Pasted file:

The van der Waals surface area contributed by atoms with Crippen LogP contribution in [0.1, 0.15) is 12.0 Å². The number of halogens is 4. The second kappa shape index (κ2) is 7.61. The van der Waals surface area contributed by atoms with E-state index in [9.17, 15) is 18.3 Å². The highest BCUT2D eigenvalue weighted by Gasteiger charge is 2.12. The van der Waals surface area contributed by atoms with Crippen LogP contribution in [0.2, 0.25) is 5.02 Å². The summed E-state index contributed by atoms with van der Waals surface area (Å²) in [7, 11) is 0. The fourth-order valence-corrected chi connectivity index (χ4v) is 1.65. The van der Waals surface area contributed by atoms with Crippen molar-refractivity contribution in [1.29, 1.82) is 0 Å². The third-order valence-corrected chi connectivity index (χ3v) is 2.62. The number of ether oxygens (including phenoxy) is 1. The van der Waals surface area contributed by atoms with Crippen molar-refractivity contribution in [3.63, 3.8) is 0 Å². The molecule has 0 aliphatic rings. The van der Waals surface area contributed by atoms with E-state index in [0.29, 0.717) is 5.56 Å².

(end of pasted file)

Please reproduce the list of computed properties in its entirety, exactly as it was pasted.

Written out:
The van der Waals surface area contributed by atoms with Crippen LogP contribution in [0.1, 0.15) is 12.0 Å². The number of halogens is 4. The second kappa shape index (κ2) is 7.61. The van der Waals surface area contributed by atoms with E-state index in [9.17, 15) is 18.3 Å². The highest BCUT2D eigenvalue weighted by Gasteiger charge is 2.12. The van der Waals surface area contributed by atoms with Crippen LogP contribution in [0.2, 0.25) is 5.02 Å². The summed E-state index contributed by atoms with van der Waals surface area (Å²) in [7, 11) is 0. The fourth-order valence-corrected chi connectivity index (χ4v) is 1.65. The van der Waals surface area contributed by atoms with Crippen molar-refractivity contribution in [1.29, 1.82) is 0 Å². The third-order valence-corrected chi connectivity index (χ3v) is 2.62. The number of ether oxygens (including phenoxy) is 1. The van der Waals surface area contributed by atoms with Crippen molar-refractivity contribution in [3.63, 3.8) is 0 Å². The molecule has 0 aliphatic rings. The van der Waals surface area contributed by atoms with E-state index in [0.29, 0.717) is 5.56 Å².